The fluctuation of temperature sometimes during the winter have some gardeners worried about the health of their outdoor plants.
The most common concern seems to be about the premature flowering of shrubs and trees, along with certain perennials like peonies and spring flowering bulbs sticking their heads out of the soil a little early.
Let's say right off the bat that what was just mentioned about early effects on your outside plants shouldn't concern even the most ardent gardener.
Any time the weather changes to warmer temperatures in the winter, it triggers the plants to think spring is just around the corner. They start their spring growth or flowering a bit early. It won't kill or harm the plants during the regular growing season. However, the plant can be injured if you attempt to interfere with the premature growth, say tulips poking their heads out of your flower bed.
Don't even think about covering up the new emerging shoots with soil or mulch. When you do this, you will expose the new shoots to unnatural surroundings and the blades or leaves will rot. The best thing to do with your plants giving you a spring look is actually nothing.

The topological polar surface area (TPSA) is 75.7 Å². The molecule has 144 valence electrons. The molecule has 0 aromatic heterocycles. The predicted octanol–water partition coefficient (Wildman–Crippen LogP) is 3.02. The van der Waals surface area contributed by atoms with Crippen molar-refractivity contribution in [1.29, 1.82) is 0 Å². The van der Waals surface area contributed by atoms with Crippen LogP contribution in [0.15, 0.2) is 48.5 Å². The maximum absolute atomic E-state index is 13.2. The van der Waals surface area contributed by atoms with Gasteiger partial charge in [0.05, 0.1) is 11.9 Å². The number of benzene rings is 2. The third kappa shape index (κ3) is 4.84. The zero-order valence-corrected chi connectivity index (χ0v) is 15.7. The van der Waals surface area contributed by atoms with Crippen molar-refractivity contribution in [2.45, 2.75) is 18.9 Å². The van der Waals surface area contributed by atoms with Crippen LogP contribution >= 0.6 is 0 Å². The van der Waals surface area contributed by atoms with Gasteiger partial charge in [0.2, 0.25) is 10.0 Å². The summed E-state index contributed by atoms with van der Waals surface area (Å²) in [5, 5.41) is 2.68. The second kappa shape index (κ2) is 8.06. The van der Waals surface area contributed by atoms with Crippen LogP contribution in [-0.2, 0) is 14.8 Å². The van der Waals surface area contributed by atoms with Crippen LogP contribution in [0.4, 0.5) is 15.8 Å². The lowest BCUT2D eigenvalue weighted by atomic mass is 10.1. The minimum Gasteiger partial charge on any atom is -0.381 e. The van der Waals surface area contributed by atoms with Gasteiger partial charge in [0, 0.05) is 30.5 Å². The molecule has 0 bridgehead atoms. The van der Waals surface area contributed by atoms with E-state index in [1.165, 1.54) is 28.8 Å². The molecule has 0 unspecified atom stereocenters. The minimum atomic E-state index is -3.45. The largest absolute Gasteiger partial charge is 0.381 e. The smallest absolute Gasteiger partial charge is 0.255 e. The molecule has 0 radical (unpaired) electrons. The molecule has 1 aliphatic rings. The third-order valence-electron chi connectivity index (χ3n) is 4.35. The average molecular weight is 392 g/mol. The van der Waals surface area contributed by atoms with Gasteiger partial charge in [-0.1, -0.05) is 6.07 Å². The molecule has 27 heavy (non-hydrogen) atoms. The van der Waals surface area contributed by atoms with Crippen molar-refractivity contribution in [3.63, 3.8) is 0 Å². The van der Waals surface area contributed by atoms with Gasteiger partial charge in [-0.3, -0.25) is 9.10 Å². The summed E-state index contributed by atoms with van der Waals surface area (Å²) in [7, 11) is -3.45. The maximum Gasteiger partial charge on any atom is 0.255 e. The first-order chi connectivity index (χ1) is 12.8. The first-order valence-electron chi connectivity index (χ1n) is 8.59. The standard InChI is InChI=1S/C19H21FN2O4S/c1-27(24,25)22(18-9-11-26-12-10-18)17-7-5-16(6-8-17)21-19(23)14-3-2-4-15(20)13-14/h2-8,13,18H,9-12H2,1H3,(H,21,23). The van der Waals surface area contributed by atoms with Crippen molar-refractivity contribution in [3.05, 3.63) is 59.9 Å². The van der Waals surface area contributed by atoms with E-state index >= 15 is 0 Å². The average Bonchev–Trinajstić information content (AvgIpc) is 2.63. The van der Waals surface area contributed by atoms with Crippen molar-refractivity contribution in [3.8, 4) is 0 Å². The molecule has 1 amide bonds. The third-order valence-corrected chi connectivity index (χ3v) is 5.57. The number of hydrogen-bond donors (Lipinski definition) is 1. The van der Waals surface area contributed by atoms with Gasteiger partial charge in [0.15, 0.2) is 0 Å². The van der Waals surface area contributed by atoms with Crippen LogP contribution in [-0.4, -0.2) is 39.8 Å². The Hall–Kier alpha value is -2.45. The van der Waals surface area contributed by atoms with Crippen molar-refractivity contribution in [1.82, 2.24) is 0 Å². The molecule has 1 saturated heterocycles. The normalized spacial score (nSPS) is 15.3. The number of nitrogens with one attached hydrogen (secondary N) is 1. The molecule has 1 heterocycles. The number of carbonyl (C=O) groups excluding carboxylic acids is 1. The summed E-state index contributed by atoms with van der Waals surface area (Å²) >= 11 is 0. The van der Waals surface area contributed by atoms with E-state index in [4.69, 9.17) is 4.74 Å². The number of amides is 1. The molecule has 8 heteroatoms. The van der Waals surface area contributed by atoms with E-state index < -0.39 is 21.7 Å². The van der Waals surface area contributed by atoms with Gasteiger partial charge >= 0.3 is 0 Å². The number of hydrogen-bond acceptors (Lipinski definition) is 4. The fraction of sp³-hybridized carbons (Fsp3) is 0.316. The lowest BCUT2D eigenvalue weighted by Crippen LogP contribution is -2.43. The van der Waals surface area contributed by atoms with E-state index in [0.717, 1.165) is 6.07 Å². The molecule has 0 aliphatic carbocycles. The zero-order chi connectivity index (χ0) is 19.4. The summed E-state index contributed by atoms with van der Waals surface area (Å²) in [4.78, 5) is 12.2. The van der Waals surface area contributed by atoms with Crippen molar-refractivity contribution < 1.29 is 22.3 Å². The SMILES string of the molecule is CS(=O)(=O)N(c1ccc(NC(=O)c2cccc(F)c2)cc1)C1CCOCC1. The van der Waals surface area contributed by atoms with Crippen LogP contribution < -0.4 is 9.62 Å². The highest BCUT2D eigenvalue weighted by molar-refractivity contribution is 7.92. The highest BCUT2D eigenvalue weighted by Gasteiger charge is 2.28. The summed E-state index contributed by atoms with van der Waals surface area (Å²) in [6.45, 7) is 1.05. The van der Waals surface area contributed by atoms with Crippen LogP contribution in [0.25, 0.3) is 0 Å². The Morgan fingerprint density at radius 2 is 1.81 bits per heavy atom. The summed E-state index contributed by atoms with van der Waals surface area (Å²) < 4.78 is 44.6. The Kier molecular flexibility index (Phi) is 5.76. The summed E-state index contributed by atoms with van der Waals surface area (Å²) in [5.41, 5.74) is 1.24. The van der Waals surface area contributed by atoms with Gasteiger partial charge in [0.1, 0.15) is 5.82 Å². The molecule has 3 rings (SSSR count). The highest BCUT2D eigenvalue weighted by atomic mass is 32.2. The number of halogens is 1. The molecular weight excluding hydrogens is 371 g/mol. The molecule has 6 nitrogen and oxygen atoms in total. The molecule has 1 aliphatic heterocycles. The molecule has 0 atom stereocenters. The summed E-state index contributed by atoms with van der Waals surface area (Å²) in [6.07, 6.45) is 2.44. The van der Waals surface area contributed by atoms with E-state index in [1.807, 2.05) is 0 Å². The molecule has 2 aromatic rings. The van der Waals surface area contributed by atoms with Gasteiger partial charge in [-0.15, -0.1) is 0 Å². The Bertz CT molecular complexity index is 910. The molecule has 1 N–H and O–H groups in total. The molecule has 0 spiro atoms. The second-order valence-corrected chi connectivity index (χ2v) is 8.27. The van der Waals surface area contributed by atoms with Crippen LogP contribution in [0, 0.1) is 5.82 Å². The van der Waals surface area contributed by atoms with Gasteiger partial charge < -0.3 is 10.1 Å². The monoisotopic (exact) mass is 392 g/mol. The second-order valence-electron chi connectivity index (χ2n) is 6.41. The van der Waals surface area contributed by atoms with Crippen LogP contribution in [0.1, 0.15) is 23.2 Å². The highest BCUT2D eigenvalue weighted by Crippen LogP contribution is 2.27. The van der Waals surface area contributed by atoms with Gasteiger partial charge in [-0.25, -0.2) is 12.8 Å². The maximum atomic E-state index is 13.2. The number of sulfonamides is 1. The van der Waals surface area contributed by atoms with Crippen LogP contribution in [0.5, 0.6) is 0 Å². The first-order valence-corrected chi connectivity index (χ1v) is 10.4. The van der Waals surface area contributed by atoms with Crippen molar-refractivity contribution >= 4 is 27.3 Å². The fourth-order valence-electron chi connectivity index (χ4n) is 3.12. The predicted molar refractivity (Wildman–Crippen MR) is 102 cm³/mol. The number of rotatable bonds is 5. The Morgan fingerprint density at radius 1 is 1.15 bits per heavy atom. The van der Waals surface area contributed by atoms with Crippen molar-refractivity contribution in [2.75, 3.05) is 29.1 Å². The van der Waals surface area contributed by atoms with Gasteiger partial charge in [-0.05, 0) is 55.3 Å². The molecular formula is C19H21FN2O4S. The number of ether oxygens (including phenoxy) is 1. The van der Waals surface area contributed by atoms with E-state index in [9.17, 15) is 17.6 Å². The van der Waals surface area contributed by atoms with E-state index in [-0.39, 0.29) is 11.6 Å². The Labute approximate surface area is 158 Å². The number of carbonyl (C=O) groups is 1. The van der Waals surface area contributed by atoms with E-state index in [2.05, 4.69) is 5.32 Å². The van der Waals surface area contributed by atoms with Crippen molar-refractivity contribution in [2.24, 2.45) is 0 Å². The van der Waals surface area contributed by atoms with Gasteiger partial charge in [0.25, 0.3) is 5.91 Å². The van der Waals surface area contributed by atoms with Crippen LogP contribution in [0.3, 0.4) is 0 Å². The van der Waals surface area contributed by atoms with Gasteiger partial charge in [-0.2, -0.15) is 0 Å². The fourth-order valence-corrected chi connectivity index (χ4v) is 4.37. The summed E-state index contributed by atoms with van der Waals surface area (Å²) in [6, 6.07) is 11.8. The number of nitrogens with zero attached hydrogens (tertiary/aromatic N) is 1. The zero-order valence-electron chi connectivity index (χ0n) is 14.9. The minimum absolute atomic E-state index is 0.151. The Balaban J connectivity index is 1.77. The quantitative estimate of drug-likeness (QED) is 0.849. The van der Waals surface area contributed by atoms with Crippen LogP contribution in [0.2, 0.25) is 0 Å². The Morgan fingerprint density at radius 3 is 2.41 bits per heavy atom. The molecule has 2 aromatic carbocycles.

As for your shrubs or fruit trees like apples and peaches that start to bloom, it also won't harm the trees health or production. If they flower prematurely, you just won't get that particular fruit this summer.
Keep in mind that a fruit tree usually produces way more blooms and resulting fruit than than the tree can support, so it can stand to be thinned the mother nature way.
Viewers with disabilities can get assistance accessing this station's FCC Public Inspection File by contacting the station with the information listed below. Questions or concerns relating to the accessibility of the FCC's online public file system should be directed to the FCC at 888-225-5322, 888-835-5322 (TTY), or email@example.com.